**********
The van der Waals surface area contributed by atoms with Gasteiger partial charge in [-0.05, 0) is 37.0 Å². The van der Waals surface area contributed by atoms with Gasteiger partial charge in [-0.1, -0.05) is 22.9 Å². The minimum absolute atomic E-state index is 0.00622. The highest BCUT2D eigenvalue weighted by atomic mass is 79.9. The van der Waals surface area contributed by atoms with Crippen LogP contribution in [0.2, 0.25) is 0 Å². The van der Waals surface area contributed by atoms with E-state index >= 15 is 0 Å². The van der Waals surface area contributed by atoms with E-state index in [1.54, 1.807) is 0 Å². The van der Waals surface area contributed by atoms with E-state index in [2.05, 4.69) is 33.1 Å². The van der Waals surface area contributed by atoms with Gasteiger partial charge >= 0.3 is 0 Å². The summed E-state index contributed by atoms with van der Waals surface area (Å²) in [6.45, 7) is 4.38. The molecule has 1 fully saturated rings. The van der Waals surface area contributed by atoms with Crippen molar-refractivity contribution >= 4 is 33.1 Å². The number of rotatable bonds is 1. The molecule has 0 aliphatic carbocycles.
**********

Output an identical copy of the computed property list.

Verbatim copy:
The van der Waals surface area contributed by atoms with Gasteiger partial charge in [-0.05, 0) is 37.0 Å². The van der Waals surface area contributed by atoms with Gasteiger partial charge in [-0.1, -0.05) is 22.9 Å². The minimum absolute atomic E-state index is 0.00622. The highest BCUT2D eigenvalue weighted by atomic mass is 79.9. The van der Waals surface area contributed by atoms with Crippen LogP contribution in [0.2, 0.25) is 0 Å². The van der Waals surface area contributed by atoms with E-state index >= 15 is 0 Å². The van der Waals surface area contributed by atoms with E-state index in [1.54, 1.807) is 0 Å². The van der Waals surface area contributed by atoms with E-state index in [2.05, 4.69) is 33.1 Å². The van der Waals surface area contributed by atoms with Gasteiger partial charge >= 0.3 is 0 Å². The summed E-state index contributed by atoms with van der Waals surface area (Å²) in [6.45, 7) is 4.38. The molecule has 1 fully saturated rings. The van der Waals surface area contributed by atoms with Crippen molar-refractivity contribution >= 4 is 33.1 Å². The number of rotatable bonds is 1. The molecule has 0 aliphatic carbocycles.